FMX 2012 Announces Program Highlights
In addition, Ray Feeney presents a retrospective on the history of Visual Effects. Feeney himself has created and implemented numerous new technologies, many of which have become industry standard techniques. Intimately familiar with Robert Abel and Associates (RA&A) from his time there, Feeney reveals how the innovative work of RA&A continues to influence various VFX developments and processes that are nowadays taken for granted - spanning from full ray-traced renders to fluid character animation.
Men in Black III and Sherlock Holmes 2
Agent J (Will Smith) and Agent K (Tommy Lee Jones) return once more to save the earth when Men in Black III premieres on May 25th. It's the first of the Men in Black movies to be released in 3D. Two weeks before its opening day, Jay Redd, Visual Effects Supervisor at Sony Pictures Imageworks, offers an exclusive look behind the scenes of the upcoming science fiction comedy. It's been ten years since Men in Black II conquered the screen and fifteen years since the original MIB first enthused movie goers. Since then, a lot has changed in Visual Effects technologies and approaches. Jay Redd analyzes how the mixing of old-school approaches and new-school techniques were able to create a large-scale, extensive variety of effects from nearly invisible to fully-virtual characters and environments all the while staying true to the spirit, look and feel of the first two films.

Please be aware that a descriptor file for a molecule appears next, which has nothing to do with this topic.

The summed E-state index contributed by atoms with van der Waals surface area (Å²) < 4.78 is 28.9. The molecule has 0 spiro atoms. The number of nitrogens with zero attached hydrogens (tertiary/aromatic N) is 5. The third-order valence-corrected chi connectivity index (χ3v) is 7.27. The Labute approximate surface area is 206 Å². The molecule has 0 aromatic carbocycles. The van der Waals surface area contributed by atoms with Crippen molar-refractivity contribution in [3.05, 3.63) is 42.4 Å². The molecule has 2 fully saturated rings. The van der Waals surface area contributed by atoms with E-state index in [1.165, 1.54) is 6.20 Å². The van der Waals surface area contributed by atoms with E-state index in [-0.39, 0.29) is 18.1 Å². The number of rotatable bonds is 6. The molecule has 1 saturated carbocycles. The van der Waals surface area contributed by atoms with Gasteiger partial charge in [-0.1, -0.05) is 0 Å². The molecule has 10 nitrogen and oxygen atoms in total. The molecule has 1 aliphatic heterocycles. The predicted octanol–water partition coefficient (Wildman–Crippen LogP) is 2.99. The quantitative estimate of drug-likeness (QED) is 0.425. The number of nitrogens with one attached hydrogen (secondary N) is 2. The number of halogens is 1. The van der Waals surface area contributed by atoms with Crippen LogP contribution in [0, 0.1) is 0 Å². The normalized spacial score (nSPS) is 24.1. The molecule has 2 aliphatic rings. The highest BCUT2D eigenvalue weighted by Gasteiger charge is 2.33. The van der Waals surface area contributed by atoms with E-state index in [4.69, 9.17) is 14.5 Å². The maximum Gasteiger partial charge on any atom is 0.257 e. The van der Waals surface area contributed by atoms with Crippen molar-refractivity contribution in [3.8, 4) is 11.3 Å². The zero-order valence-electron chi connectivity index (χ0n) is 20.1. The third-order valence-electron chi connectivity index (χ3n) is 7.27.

With Sherlock Holmes 2: A Game of Shadows, FMX features yet another successful sequel. Ben White, CG Supervisor at Framestore, dissects several sequences of the blockbuster that stars Robert Downey Jr. and Jude Law, highlighting a wide variety of techniques that were used. In his presentation, White pays special heed to the impressive final slow motion waterfall shot.
John Carter: Environments and creatures
FMX is most happy to host three presentations on the adventures of John Carter as part of the "Effects: Showcase" track. Based on Edgar Rice Burroughs's 11-volume Barsoom series, Andrew Stanton's John Carter features over 2.000 visual effect shots delivered by four companies.
The major part of these visual effect shots were produced by Double Negative. Their Visual Effects Supervisor and Co-Founder Peter Chiang discusses how to raise the bar of visual effects production in his presentation "Creating the world of John Carter." In a similar manner, his colleague Ken McGaugh, Visual Effects Supervisor, explains how his team brought to life CG characters and creatures inhabiting the red planet. McGaugh speaks about the challenges of taking the various Tharks, Thoates, Woola and the white apes all the way from initial concepts, through modeling and rigging, and into animation.
Moreover, the British company Cinesite, which produced over 800 visual effect shots and converted over 87 minutes of the final film into 3D, will presents its approach to John Carter. Sue Rowe, Cinesite's Senior Visual Effects Supervisor, reveals how her team created a considerable part of the film's environments, amongst others the warring cities of Zodanga and Helium, the Thern Sanctuary, the big air battle and full-screen digi-doubles of John Carter and Princess Dejah.
Icy entertainment: Ice Age 4 & Arthur Christmas
The Ice Age movies, which were produced by Blue Sky Studios, rank among the most successful animation series of all times. The fourth installment Ice Age: Continental drift, which premieres July 13th, will continue this unique success story.